SIDNEY -- The Sidney City Council tabled discussion on contracting for location analytics software. 

Economic Development Director Brandy Stone approached the city council in the May 14 council meeting with a proposal to contract with Placer is a location analytics software powered by mobile data that monitors tens of millions of mobile devices across the U.S. to provide data on any physical location, according to Stone's presentation.

"This tool took a lot of due diligence, a lot of background research. I've been working on this about four weeks, five weeks with Tourism and the Chamber. In today's competitive world of business, technology remains a friend of the economy as it strives to grow and offer populations what they need. I'd like to discuss a method that could be very beneficial to the economy of Sidney and Cheyenne County," Stone said in her presentation to the city council.

She said she has been in conversations with the Cheyenne County Chamber of Commerce and Cheyenne County Tourism since she came to the City.

"The Chamber and Cheyenne County Tourism both reached out to me early in my position here in economic development to discuss their desire to partner on this. is a location analytic software powered by mobile data," she said.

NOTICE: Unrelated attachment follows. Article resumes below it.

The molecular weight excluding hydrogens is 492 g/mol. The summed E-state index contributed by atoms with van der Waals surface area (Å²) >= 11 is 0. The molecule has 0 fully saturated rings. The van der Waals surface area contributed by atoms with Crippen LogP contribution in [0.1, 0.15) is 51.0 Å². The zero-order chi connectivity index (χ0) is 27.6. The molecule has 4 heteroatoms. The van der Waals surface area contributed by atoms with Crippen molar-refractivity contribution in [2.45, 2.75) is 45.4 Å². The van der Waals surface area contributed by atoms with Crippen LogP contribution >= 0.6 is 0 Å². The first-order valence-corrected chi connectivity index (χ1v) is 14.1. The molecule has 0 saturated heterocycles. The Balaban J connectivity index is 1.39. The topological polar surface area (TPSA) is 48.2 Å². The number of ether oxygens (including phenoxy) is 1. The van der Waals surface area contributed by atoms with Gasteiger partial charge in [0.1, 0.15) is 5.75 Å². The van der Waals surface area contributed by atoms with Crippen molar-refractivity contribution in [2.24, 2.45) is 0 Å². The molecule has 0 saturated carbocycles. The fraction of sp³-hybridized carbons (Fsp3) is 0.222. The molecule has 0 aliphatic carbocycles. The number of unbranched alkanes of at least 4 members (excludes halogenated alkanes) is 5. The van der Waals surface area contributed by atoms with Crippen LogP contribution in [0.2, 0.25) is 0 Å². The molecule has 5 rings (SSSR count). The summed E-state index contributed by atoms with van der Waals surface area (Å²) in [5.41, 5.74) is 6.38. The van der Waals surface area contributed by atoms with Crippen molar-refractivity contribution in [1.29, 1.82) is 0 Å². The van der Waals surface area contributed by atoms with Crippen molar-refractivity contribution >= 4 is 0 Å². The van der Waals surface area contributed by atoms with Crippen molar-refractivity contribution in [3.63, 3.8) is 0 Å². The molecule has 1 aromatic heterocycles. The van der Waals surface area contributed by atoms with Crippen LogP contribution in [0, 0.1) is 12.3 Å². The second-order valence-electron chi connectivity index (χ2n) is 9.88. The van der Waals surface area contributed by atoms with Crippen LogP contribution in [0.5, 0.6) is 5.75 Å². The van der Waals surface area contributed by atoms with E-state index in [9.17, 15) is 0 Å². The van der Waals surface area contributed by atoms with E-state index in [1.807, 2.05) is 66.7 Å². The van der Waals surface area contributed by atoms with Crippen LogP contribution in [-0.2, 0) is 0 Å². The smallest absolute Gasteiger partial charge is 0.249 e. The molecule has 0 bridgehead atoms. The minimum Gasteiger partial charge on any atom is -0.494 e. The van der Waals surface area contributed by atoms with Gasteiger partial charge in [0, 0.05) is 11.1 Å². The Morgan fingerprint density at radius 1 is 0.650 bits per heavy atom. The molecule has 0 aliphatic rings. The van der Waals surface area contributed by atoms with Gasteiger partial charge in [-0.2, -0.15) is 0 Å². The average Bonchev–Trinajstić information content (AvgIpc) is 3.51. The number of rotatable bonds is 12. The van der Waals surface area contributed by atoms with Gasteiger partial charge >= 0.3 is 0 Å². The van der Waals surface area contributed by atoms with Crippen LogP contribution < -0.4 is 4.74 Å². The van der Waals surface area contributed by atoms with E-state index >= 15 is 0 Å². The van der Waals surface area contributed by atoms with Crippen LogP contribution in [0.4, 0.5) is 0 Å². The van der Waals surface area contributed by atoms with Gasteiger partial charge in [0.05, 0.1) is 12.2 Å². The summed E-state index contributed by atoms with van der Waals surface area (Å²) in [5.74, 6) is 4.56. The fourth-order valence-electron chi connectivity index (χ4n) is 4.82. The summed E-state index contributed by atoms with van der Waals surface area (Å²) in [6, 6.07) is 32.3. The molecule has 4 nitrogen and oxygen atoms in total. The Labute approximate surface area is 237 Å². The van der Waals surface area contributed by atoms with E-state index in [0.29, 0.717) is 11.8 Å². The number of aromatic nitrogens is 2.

Stone said the proposal is not to monitor residents.

"Before we get into the issue of privacy concerns or topic of 'smart cities' neither of those are the goal for this tool used within Cheyenne County and the city of Sidney. They collect only location data, not the device's ID or PII (Personal Identifiable Information) from devices that agree to background location sharing. These people have already agreed to sharing their GPS," she said. 

She said as Economic Development Director, she is looking for ways to prove to businesses they will prosper in Sidney and Cheyenne County. Data would be shared with business owners and entrepreneurs. The agreement would be at $9,500 for the first year. Tourism has committed $2,500 to the project, and $7,000 would come from the Economic Development budget.

Barbara Perez, editor/publisher of the Sidney Sun-Telegraph, questioned if the company is as reliable as stated.

"I have some grave concerns. I would strongly urge all of you to look up the problems behind it. A simple web search, there's an incredible amount of information opposed to it," Perez asked.

She said Stone "did kind of gloss over it." She added there is an additional software to ensure there is no hacking. She said AI is too new to simply accept it. 

Council members said she is probably not the only one with concerns and asked the decision be tabled, and for a presentation from Stone said she will have do a presentation.